By: Amber Weston
We've all heard the saying; Comparison is a thief of joy. Though I know in my heart that this is true; the tendency to want more than I have, to compare myself and my achievements to other peoples' possessions and achievements, and to feel dissatisfied with my lot in certain areas of life, is an ongoing battle for me. I'll be cruising along, all sunshine, smiles, and gratefulness, then bam, I want what I don't have all over again.
At church last year, we had a series on exile. I found the following definition gripping: exile is when what should be, seems to be losing the battle to what is. In simpler words, exile is when life is not what we think it should be. I have lived this time and again.
As a little girl, I always pictured my life as an adult. I would have a ton of kids, a Chevrolet Suburban, and a beautiful house with a big backyard. As a grown woman, what I have is three kids, until very recently a Honda CRV, and an urban condo with no yard at all.
The discrepancy between what I want and what life is, has caused me to battle a lot of bitterness over the years. Does hating my condo make my life any better? No! Do I need a serious reality check from time to time, and a conviction to be grateful? Yes! Ultimately, if I confront my longing, I know better. I have so much more than lots of people do. There are millions of people in the world who would be so excited to live where I live. I'm sure that all of the people I pass each day at the city bus stop would be downright thrilled to have that CRV. There are women out there who are physically aching to be a mother, while I am so blessed to have three children.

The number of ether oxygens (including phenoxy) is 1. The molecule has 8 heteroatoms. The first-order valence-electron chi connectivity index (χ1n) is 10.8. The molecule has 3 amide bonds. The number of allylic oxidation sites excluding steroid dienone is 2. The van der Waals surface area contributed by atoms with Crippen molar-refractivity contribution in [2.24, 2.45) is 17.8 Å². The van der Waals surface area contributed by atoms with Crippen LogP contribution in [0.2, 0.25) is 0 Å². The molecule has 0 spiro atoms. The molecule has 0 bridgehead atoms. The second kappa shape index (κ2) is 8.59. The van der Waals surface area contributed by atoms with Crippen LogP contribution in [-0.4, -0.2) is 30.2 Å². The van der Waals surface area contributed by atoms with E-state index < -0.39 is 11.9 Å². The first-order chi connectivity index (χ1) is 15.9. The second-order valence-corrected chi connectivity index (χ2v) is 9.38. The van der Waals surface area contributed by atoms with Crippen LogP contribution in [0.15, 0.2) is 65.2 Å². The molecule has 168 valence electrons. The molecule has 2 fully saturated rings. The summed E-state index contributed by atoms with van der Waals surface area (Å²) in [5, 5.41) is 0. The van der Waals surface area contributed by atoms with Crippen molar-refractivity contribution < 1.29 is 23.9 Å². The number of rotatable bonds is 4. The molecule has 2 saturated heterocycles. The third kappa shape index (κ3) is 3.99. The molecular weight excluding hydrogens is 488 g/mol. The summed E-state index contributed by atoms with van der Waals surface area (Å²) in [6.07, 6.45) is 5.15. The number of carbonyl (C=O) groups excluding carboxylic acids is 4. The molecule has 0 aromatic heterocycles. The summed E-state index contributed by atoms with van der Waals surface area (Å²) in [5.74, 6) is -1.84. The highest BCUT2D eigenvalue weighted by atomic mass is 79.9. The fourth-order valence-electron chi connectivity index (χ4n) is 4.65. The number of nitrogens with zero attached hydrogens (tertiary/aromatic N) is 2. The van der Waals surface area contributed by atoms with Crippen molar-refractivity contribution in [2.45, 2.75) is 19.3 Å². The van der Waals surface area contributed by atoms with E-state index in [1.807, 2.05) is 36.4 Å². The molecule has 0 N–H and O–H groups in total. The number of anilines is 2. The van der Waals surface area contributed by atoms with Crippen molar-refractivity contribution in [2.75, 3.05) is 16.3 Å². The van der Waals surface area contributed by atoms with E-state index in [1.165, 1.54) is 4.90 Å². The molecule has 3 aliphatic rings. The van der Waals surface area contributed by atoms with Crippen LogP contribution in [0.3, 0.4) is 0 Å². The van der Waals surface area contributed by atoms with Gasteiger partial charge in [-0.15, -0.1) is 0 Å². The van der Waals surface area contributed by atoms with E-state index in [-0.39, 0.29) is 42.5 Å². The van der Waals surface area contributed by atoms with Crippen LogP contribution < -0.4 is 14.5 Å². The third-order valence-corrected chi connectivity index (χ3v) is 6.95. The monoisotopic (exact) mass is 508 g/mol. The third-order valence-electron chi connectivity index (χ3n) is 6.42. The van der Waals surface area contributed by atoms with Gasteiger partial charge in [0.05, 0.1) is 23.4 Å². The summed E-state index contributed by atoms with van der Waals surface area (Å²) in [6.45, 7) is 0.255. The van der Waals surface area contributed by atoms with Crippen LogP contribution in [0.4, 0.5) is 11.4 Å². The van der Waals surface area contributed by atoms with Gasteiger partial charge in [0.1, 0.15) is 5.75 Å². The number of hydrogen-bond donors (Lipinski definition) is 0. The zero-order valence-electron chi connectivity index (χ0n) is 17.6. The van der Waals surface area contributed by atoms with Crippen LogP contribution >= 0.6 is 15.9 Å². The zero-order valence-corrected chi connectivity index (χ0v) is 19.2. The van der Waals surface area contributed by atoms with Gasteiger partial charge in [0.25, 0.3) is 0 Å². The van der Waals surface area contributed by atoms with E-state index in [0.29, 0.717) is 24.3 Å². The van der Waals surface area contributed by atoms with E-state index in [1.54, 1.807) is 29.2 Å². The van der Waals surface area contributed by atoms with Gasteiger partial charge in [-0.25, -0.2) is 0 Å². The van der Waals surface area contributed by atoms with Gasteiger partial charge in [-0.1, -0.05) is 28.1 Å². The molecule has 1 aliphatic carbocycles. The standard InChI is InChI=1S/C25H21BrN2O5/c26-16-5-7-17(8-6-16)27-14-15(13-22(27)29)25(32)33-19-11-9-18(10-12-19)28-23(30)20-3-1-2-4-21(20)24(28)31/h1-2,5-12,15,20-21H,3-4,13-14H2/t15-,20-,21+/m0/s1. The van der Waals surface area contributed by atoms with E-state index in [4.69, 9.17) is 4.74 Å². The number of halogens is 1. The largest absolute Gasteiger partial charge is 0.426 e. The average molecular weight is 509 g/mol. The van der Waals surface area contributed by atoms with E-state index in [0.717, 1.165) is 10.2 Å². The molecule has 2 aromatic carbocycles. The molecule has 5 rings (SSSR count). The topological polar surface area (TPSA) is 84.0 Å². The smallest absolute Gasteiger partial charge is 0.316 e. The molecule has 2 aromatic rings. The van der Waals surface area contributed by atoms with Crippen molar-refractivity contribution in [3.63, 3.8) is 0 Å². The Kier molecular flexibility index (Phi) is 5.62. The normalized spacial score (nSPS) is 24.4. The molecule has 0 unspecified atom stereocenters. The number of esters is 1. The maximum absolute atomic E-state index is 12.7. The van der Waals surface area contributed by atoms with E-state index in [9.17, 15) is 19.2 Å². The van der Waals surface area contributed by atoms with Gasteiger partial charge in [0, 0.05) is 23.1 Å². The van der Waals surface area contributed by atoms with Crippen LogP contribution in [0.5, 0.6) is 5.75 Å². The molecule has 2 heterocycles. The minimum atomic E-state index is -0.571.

I find that comparison and longing for what others have bleeds into my professional desires. I love to write, but when I am not instantly a bestselling author, then I start to compare my achievements to others. Comparing myself to others is only causing me pain. Comparison shuts me down and causes me to pull away from my work. Very few people are overnight successes, and I know this. #duh But the enemy seeks to make me feel small, and I fall for it over and over again when I let it go unchecked.
Unfortunately, like many women, I also play the comparison game when it comes to my physical self. I hate that I want to look different. I see everyone's best versions all around me, and I don't feel like I can keep up. On other days, when my hair falls in just the right wave, my makeup leaves me feeling fresh, and my muscles feel firm from a workout the day before; at those times, I feel on top of the world. But am I vocalizing that in the same way that I vocalize my negativity? Probably not. I can tell myself once that I look nice that day, but on the other has I tell myself a thousand times that I'm bloated. I lose again when I choose to compare.
Comparison is a thief of joy. Negative feelings breed more negative feelings. And there are six eyes on me all of the time. If your kids are like mine, and you never get a moment alone, our kids are watching us at all times. Comparison is not the legacy that I want to leave for my kids.